“The supermarket sold 300 crates of 24 bottles … but did not make a significant profit despite the markup. The third-party sellers had all wanted to make a profit, too … and that was what had driven up the final sale price. The monks denounced the sale, saying the aim behind their endeavors was not to commercialize their product, but to finance themselves and support those in need. Jan Linders has since apologized for the one-off sale, but added in a statement on its website that it wanted to thank customers for introducing them to ‘this beautiful beer’.”

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Craft Brew Biz is Stout in Minneapolis

The New York Times: “Across the country, in once-bustling manufacturing centers, breweries are giving new fizz to sleepy commercial districts. If alcohol-based businesses were blamed for a breakdown of society in the Prohibition era and beyond, breweries are now being seen as a force for good. In 2016, there were 5,301 mom-and-pop beer makers, which are typically known as craft breweries. That figure rose from 4,548 in 2015, when the country surpassed its historic high-water mark of 4,131 breweries, set way back in 1873, according to the Brewers Association, a trade group.”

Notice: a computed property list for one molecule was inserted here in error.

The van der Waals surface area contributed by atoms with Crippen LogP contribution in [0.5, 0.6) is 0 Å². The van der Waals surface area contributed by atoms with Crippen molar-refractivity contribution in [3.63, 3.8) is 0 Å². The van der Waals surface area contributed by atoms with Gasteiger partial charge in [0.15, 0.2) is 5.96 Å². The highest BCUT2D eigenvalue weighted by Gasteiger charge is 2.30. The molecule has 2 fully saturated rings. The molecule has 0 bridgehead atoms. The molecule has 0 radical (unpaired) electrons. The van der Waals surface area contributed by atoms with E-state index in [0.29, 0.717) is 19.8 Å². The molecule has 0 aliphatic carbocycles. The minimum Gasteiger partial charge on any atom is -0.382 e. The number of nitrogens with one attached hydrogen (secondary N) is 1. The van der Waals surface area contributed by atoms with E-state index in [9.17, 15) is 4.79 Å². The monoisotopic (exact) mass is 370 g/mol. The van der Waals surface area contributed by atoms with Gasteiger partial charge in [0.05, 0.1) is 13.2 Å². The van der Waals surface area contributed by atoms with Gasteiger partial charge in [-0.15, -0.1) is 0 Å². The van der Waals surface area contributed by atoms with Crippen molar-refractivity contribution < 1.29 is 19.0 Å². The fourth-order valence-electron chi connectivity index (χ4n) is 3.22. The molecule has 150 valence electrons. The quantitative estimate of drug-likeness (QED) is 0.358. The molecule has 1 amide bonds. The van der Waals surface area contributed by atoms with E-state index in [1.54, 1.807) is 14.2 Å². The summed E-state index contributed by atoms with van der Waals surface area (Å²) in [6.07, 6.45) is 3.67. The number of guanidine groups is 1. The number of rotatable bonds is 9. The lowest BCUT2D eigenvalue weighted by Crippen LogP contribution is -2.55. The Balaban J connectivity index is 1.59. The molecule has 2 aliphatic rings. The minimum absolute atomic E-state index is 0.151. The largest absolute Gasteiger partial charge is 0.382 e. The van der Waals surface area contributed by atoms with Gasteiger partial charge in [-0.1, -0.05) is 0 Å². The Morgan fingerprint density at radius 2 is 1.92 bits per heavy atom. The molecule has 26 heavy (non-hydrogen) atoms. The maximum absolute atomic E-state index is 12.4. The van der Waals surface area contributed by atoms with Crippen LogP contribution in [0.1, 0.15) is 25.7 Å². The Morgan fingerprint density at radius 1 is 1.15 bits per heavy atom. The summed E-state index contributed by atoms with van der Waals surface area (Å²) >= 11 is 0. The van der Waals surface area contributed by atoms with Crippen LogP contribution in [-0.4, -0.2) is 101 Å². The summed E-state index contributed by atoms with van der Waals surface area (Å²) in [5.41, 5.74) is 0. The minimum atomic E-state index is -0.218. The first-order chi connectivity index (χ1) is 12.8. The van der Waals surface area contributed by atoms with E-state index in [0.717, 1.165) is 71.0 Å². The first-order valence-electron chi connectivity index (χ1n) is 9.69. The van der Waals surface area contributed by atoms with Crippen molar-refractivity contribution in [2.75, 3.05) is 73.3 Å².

“Although they are small, those breweries pack an economic jolt. In 2016, they contributed about $68 billion to the national economy, the association said … In searching for places to make specialty beverages like sour beers and stouts, breweries seemed to adhere to a formula. They like early-20th-century buildings with up to 10,000 square feet and lofty ceilings, said Sandy A. Barin, a vice president with the commercial real estate firm CBRE based in Minneapolis who counts brewers among his clients.”